UCSD Physiology: Spectrophotometry of Hemoglobin Calculations • first graph using excel develop a graph clearly showing the absorption spectra of oxyhemoglobin , deoxyhemoglobin , and methemoglobin . -compare the ferric and ferrous states of iron . • second graph develop a standard curve for cyanmethemoglobin . Use standard curve and Beer’s law to estimate the concentration of an Unknown .Also turn in the calculations using beer’s law for the unknown, show work. 580

570

590

600

Absorbance (%) vs. Wavelength (nm) for Various Hemoglobin Samples

560

550

540

530

510

520

Wavelength 500

Oxy Hb

Cyanmet

1.77.73 1.811.95/1.08/1.07/1100/088/174.57 no

.99.5.12

130/127/137.37/145.90 1.631.28

30.34 136 143.621.66.52.97 1.85:20.19

Hb

Deoxy Hb

Transfer these data to an Excel spreadsheet and construct a line graph with wave

length as the independent variable and absorbance as the dependent variable. Be sure

your name is on the graph, and that the graph is on the same sheet at the data. All of

the lines should be on the same graph, so they can be easily compared. This graph

will be due at the beginning of the next lab session.

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Part II. Determination of Line of Best Fit (Linear Regression and Beer’s Law):

A. Beer’s Law: Beer’s Law states that the absorbance of a solution at a

particular wavelength of light is proportional to the concentration of the

absorbing solute molecule.

Aknown

(CA) (A Cu

Ak

Beer’s Law: A is proportional to C where A = absorbance and C = concentration

(Cx) (Au)=(A«) (C) = Aunknown

Cknown

Cunknown

From the above relationship, we conclude that it is possible to prepare solutions of various

cyanmethemoglobin concentrations, (our “known” values) determine their absorbances at a

fixed wavelength, and finally to construct a line graph by plotting the absorbance “A” vs.

concentration “C.” Theoretically, such a graph will show a linear relationship, with “A”

dependent on “C.” This line is known as a calibration curve. The calibration curve allows

us to roughly determine the absorbance, again at “peak” wavelength, of a solution of

unknown cyanmethemoglobin concentration, locate that absorbance on our curve, and

predict the actual solute concentration by interpolation.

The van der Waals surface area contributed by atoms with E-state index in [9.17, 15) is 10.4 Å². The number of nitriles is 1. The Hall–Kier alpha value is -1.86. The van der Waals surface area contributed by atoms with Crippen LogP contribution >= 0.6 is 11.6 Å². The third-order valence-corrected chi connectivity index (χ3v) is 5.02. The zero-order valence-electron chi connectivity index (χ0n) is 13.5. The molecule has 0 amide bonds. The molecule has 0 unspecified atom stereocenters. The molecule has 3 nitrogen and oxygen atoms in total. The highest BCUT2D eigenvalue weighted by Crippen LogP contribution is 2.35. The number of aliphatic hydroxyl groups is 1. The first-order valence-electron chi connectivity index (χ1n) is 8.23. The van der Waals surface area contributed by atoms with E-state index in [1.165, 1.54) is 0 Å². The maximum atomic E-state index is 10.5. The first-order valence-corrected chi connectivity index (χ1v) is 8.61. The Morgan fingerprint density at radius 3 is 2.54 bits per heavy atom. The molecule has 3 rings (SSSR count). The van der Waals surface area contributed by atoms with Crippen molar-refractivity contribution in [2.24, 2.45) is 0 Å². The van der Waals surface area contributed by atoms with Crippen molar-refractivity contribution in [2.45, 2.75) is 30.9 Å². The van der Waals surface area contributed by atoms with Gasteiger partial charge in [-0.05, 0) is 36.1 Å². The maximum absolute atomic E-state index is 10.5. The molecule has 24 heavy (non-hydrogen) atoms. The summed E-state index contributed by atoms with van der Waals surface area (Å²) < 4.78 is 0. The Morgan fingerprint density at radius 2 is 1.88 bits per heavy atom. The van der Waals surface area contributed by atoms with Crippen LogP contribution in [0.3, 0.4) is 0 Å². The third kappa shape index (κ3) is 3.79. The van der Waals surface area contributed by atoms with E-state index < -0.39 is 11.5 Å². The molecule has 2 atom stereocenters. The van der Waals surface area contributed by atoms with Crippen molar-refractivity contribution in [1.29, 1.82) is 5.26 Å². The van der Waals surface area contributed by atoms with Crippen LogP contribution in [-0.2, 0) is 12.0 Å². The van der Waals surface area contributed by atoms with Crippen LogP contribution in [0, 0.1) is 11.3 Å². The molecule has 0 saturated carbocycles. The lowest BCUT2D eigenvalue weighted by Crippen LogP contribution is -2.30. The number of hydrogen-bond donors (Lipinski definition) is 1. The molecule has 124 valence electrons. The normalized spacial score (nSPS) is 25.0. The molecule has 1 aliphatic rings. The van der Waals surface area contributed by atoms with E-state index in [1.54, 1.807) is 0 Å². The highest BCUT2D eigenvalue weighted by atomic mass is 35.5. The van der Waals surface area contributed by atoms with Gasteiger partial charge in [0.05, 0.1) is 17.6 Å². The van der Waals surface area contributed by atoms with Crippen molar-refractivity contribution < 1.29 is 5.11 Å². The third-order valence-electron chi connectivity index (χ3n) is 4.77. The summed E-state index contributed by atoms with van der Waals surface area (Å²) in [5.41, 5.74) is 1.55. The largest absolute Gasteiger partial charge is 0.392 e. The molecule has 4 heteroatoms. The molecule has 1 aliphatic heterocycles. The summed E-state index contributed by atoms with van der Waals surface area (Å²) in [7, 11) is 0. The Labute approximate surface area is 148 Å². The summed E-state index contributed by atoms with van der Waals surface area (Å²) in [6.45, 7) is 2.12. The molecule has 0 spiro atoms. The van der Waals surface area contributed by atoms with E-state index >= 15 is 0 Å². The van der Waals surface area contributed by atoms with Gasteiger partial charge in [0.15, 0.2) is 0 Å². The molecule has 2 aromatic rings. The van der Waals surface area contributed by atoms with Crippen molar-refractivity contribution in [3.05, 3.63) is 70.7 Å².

Sample graph A: Calibration Curve

Abs.

Conc.

37

it should therefore, be possible to measure the concentration of hemoglobin in a sample

of blood by measuring the intensity of its color. In clinical practice the blood hemoglobin is

usually measured by this method. Colorimetric methods are complicated by the fact that

red blood cells contain different types of hemoglobin, and each different type absorbs light

maximally in a slightly different region of the visible spectrum. A more accurate answer for

unknown concentration can be determined by using your given data, and constructing

a linear regression equation, using the instructions below.

your

B. Linear Regression Equation and Determination of Unknown

Cyanmethemoglobin Concentration. The algebraic equation for a straight line is:

y = mx + b

where

Y-dependent variable

X = independent variable

b=y-intercept

m= slope of the line

Procedure:

You have already determined the “peak” wavelength at which cyanmethemoglobin absorbs

light. Locate this value. It may be expected to be close to 540 nm.

Determine the absorbance of the unknown and the four tubes of known

cyanmethemoglobin concentration, at 540 nm wavelength. Use the cuvette with 0 g/di

concentration (diluent only) as your blank for this determination. The known

concentrations are as follows:

0 g/dl, 5 g/dl, 10 g/dl, 15 g/dl, 20 g/dl (values in grams

cyanmethemoglobin per deciliter (100 ml) of solution.

Enter these data in the table below:

x values

(concentration)

(g/dl)

y values

(absorbance)

(%)

0

5

0

32

154

182

10

15

1:06

20

Enter these data into an Excel spreadsheet and generate a graph. Notice that the points do not

form an exact straight line. Generate a linear regression line to obtain the equation:

Go to the front table and select any one tube of “unknown concentration” from the tubes

provided. Take the absorbance (Y value) and record here:

(Y)=_0.52

-=10

Do not empty any of the cuvettes. Leave them in the test tube rack.

Now that you have determined your equation, you can plug in the Y value and solve for X,

which is the concentration of the unknown substance. Hand-write your calculations on your

printed graph. Be sure to show your work. Use the space below to practice. Use Beer’s Law to

check your answer.

X= ___g/dl

The hemoglobin determination graph as well as the linear regression graph is due at the

beginning of the next lab session.

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